One you’ve done your half dozen laps or so, you will spend the rest of the induction session riding with the other beginners, novices and youth riders who attend these sessions. (This is always assuming you are confident enough to ride with others. No-one is ever pushed beyond what they can safely do.) This final part of the session is a good opportunity to get used to slowing the bike slightly when necessary, by exerting slight backward pressure on the pedals, as you ride up behind a group, for example. The other thing which helps to slow the bike is to move slightly up the track.
The induction sessions are usually taken by Russell Williams, who is the most friendly person in the world. In fact, if you didn’t know better, you’d assume that there was an election coming up, and he was a politician. He is an excellent coach, principally because he can shout very loud without sounding ill-tempered. If you ask him nicely, he will tell you what it is like being David Duffield’s co-commentator. Russell’s ambition is one day to have part of a web-site devoted to him, just like David Duffield does.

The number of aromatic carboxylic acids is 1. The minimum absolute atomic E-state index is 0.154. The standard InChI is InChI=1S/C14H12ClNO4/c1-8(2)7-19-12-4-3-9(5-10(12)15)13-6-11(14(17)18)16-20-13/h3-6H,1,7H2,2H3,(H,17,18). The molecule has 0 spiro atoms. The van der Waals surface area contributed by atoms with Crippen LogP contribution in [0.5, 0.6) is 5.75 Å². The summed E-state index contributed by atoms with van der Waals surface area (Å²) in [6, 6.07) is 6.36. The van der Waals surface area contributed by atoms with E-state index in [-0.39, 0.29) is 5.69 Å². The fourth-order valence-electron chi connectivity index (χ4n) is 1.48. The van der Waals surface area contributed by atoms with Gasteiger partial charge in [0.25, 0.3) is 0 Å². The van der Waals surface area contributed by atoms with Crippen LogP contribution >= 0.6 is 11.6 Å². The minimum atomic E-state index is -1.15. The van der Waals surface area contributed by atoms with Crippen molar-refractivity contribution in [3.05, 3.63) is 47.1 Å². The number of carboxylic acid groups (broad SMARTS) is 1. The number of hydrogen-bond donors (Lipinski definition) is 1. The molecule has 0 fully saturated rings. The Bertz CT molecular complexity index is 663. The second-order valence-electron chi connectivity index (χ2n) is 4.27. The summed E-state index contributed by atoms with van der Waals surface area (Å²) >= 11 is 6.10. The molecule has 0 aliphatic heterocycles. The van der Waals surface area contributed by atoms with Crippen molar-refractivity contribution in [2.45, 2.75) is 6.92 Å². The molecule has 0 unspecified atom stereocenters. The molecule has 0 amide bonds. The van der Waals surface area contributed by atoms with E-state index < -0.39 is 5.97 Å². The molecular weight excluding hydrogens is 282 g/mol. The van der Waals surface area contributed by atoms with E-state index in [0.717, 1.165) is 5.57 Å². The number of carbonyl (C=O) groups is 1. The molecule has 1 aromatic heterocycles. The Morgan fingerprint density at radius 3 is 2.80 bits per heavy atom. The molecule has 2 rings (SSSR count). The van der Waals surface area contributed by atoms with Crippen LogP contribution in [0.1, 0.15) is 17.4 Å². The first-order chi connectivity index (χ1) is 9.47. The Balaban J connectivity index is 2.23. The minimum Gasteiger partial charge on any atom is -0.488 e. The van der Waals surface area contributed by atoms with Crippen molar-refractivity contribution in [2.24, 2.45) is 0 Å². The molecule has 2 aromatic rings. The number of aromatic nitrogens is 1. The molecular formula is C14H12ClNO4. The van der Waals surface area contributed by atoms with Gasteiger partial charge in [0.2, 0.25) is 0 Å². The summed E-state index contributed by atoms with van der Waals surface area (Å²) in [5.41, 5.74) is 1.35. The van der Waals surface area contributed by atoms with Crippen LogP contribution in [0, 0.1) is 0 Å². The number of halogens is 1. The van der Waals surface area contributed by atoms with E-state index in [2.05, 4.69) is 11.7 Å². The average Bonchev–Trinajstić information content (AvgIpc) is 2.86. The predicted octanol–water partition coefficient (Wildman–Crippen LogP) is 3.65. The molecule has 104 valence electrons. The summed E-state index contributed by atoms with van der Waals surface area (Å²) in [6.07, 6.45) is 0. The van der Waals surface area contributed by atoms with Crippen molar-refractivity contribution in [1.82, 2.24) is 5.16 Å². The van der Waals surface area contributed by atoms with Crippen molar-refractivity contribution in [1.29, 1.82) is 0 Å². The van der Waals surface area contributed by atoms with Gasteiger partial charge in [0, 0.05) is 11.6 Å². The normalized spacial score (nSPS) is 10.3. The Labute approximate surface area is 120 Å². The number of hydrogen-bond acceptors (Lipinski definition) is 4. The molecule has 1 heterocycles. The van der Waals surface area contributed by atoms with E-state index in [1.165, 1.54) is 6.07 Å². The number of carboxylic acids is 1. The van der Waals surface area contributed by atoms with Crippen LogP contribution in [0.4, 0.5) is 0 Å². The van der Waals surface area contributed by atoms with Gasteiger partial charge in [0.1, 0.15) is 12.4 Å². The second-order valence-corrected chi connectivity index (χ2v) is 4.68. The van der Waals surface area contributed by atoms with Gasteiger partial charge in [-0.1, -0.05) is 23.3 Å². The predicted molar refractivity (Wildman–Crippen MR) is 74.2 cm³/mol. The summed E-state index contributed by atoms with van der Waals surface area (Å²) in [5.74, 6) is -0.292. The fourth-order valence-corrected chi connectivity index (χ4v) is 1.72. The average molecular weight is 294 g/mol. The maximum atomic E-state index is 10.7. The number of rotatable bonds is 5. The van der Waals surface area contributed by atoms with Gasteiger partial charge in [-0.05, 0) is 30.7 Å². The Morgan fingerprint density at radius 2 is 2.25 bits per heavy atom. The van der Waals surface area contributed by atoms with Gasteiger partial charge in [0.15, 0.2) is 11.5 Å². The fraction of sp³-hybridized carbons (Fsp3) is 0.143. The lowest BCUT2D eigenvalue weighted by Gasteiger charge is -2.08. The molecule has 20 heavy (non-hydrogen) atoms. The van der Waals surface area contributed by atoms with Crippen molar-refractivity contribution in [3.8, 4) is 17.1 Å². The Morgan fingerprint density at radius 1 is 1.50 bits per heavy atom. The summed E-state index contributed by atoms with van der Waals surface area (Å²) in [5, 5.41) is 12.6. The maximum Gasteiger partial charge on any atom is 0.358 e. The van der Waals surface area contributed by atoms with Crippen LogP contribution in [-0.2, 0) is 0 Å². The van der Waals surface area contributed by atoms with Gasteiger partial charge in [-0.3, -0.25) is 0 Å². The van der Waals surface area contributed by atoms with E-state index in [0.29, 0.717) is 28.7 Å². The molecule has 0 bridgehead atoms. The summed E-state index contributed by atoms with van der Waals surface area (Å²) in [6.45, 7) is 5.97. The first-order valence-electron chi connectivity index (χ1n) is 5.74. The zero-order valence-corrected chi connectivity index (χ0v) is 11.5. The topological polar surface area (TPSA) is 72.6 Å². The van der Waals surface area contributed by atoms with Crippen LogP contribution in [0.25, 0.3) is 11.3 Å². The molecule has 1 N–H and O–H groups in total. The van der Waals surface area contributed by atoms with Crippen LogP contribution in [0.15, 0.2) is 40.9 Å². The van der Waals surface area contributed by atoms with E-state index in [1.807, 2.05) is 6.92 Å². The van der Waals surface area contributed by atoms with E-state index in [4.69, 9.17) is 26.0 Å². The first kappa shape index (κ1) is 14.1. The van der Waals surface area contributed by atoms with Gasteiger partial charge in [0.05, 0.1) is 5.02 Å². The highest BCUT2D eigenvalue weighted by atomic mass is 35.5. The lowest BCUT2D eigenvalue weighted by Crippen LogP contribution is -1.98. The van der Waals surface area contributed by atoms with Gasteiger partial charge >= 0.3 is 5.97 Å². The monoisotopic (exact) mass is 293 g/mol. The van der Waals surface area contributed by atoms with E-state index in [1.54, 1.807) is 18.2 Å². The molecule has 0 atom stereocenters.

Russell Williams, the friendliest person in the world
Stage Two – Full Training Session
Once you have completed an induction session, you can do a full training session. These are run on Saturdays at about 11am, ie immediately after the beginners/novices session. They also cost £5.50, plus £2.50 for bike hire. This still adds up to £8.
If you are really cocky, you can do the full training session immediately after the induction session. I am only moderately cocky, so I did it a week later, having repeated the induction session for good measure. It’s all really question of how confident you feel.